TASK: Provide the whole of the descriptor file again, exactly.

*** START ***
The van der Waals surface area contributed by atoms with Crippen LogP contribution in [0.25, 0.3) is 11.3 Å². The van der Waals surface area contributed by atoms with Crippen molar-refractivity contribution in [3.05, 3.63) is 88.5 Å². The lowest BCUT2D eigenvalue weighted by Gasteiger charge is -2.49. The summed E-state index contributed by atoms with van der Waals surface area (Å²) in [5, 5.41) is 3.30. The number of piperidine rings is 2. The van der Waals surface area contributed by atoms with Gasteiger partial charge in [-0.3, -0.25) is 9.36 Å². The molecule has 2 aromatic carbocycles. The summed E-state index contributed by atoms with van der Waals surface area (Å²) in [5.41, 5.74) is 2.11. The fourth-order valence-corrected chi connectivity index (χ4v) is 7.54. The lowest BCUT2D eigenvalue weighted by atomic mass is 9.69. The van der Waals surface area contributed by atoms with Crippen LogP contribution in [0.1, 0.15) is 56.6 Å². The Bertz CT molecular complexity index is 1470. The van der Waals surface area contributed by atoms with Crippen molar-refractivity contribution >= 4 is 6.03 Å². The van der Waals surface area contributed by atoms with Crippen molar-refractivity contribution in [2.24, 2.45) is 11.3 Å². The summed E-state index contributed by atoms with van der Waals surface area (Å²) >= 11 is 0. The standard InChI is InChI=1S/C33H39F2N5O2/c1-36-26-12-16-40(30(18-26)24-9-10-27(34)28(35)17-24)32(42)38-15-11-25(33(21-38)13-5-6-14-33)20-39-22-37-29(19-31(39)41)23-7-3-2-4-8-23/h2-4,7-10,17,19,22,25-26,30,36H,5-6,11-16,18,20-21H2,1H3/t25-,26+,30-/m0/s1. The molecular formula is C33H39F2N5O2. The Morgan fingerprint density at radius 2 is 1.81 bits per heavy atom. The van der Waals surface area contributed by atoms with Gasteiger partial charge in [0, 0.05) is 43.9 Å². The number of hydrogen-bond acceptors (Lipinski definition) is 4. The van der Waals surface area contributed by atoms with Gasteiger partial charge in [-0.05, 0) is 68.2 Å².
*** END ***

The van der Waals surface area contributed by atoms with Crippen LogP contribution in [0.25, 0.3) is 11.3 Å². The van der Waals surface area contributed by atoms with Crippen molar-refractivity contribution in [3.05, 3.63) is 88.5 Å². The lowest BCUT2D eigenvalue weighted by Gasteiger charge is -2.49. The summed E-state index contributed by atoms with van der Waals surface area (Å²) in [5, 5.41) is 3.30. The number of piperidine rings is 2. The van der Waals surface area contributed by atoms with Gasteiger partial charge in [-0.3, -0.25) is 9.36 Å². The molecule has 2 aromatic carbocycles. The summed E-state index contributed by atoms with van der Waals surface area (Å²) in [5.41, 5.74) is 2.11. The fourth-order valence-corrected chi connectivity index (χ4v) is 7.54. The lowest BCUT2D eigenvalue weighted by atomic mass is 9.69. The van der Waals surface area contributed by atoms with Crippen LogP contribution in [0.1, 0.15) is 56.6 Å². The Bertz CT molecular complexity index is 1470. The van der Waals surface area contributed by atoms with Crippen molar-refractivity contribution >= 4 is 6.03 Å². The van der Waals surface area contributed by atoms with Crippen molar-refractivity contribution in [2.24, 2.45) is 11.3 Å². The summed E-state index contributed by atoms with van der Waals surface area (Å²) >= 11 is 0. The standard InChI is InChI=1S/C33H39F2N5O2/c1-36-26-12-16-40(30(18-26)24-9-10-27(34)28(35)17-24)32(42)38-15-11-25(33(21-38)13-5-6-14-33)20-39-22-37-29(19-31(39)41)23-7-3-2-4-8-23/h2-4,7-10,17,19,22,25-26,30,36H,5-6,11-16,18,20-21H2,1H3/t25-,26+,30-/m0/s1. The molecular formula is C33H39F2N5O2. The Morgan fingerprint density at radius 2 is 1.81 bits per heavy atom. The van der Waals surface area contributed by atoms with Gasteiger partial charge in [0, 0.05) is 43.9 Å². The number of hydrogen-bond acceptors (Lipinski definition) is 4. The van der Waals surface area contributed by atoms with Gasteiger partial charge in [-0.05, 0) is 68.2 Å².